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This lesson is based on viewing the Historica Minute, "Stratford." In 1953, entrepreneur Tom Patterson and artistic director Tyrone Guthrie transformed Stratford, Ontario, from a small railroad town into the Canadian home of Shakespearean drama. The Stratford Festival attracted international recognition and served as the prototype for dozens of other Canadian festivals.


Students will understand the development of the Stratford Festival and its impact on the Arts in Canada by designing a theatre. They will also design a program for a Shakespearan play at the Stratford Festival. Students will research and present information about other Arts festivals in Canada. 


1. Students will watch the Heritage Minute “Stratford Festival,” and record significant information in their notebooks/logs (Where, When, Who is involved, What is happening).

After this initial viewing, ask what the students’ initial impressions were, and what they thought was the most important message from the Minute.

The students will watch the Minute a second time to look for details they may have missed the first time. Then discuss with the students what they have seen. Ask them about their experiences with theatre; what plays they have seen, what they have enjoyed, where they have gone, etc.

2. Give students a brief overview of the Stratford Theatre, explaining how the theatre was formed, and what types of plays are performed there.

3. If possible, read a story to your class from a book that recounts Shakespeare’s plays for young children. A good book is Shakespeare for Kids: His Life and Times by Margie Blumberg and Colleen Aagesen. Discuss the story you have chosen with your students and talk about how the play could be performed. Ask students what the ideal theatre would look like. Jot some of these ideas down on the board. (Ideas like big stage, large buildings, and large windows). Encourage students to be creative (their ideas need not be practical).

After discussing the ideal theatre, put students into groups of 3 or 4 people. Give each group a large piece of poster paper and instruct them to create their own theatre on this paper. Advise them to be creative, to include a title for their theatre, and a design for both the inside and outside. They can be very detailed depending on the time allotment. Tell them to think of everything, including the area surrounding the theatre (nature etc.), parking lots, and building structure. Allow students a couple of days to work on this in class.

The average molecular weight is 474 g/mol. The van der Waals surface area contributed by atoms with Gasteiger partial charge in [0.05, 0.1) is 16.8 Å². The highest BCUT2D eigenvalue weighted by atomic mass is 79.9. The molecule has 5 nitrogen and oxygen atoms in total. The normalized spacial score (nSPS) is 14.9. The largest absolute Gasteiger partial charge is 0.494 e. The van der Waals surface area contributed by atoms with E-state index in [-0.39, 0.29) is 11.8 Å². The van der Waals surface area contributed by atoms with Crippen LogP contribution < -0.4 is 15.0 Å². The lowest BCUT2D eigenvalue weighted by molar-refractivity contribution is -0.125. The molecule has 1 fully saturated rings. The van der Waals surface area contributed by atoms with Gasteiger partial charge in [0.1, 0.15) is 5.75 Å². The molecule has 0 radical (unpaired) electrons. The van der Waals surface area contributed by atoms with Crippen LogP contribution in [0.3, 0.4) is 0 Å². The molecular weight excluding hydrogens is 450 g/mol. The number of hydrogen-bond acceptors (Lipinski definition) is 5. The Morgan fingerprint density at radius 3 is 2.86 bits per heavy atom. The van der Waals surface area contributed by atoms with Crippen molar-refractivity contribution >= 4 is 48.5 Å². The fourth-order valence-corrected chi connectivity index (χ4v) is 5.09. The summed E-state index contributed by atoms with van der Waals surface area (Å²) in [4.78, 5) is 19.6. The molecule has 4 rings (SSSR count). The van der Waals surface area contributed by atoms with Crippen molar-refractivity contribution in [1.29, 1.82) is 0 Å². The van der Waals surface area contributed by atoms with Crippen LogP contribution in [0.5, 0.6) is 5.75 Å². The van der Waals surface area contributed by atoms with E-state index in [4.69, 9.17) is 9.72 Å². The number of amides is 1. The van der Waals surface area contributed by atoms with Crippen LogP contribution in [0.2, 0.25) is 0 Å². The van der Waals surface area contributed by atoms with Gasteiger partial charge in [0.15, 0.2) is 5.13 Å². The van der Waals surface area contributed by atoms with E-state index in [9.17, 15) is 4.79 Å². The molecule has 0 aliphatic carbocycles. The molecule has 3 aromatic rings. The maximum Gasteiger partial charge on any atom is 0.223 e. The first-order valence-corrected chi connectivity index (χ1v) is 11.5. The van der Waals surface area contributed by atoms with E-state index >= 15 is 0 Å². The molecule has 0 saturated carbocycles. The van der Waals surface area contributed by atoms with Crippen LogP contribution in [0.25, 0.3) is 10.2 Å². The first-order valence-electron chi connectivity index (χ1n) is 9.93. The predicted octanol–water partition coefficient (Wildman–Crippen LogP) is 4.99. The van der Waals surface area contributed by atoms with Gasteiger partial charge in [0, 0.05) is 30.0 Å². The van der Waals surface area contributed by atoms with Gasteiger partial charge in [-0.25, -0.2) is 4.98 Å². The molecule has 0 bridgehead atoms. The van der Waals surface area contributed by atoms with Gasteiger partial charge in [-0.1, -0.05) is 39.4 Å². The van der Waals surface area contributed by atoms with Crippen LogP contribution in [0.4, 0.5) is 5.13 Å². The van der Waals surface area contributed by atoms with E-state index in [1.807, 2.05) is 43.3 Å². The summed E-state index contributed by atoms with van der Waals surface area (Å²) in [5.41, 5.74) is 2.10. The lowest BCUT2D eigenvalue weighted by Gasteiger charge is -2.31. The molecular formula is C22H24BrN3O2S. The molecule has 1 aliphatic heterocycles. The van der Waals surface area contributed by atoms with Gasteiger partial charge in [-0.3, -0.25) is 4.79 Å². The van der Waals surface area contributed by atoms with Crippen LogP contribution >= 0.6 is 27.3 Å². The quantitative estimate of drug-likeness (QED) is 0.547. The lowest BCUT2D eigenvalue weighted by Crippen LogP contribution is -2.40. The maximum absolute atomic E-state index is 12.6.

After completing the posters, students will present their ‘theatres’ to other groups. If necessary, the teacher can provide pictures of other theatres to guide students.

4. Show students a collection of theatre programs, or show theatre programs from local theatres the students might be familiar with. Discuss with students why a theatre program is made, what details it includes (Cast, director, Act and scene numbers, pictures, actors bios, etc).

Instruct students that they will be making a program for a Shakespeare play. If possible, show the students a program from the Stratford Festival. (During their festival season, a model program can be seen on the Festival's Web site.) 

Have students choose one Shakespeare play, and research the players, and cast needed. They will need to know scene references, and character names, as well as an overview of the stories. Have students research prominent Shakespearean actors in Canada for the cast list. Have them start by looking at the Canadian Theatre Encyclopedia. 

Note: If this lesson accompanies the study of a Shakespeare play, read the first Act of the play before doing this activity to give students a foundation for the theatre and the plays presented. If this lesson accompanies a historical study of the Stratford Festival or the History of Theatre, provide time for students to research the history of theatres in Canada.

5. In groups of 3 or 4, have students research Arts Festivals in Canada. Depending on the community, students could choose to study a local festival, or a festival like the Blues Festival in Montréal. Students should look at how these festivals help contribute to the Arts in Canada. 

Students should make a visual display on their topic, including pictures, location, season for the festival, samples of work (where possible), advertisements, etc.

In addition to the visual display, students presenting their topic should perform an event that would be seen at their festival. For example, if they choose to study the Shaw Festival, they could perform one scene from one of Shaw’s plays. If they choose to study the Busker’s Festival, they could juggle, or do an act to get the other students involved. This will make the presentations more interesting, and likely more memorable. Use the attached evaluation rubric to grade the performance.

Besides their performance, students could do a written report on one of the topics.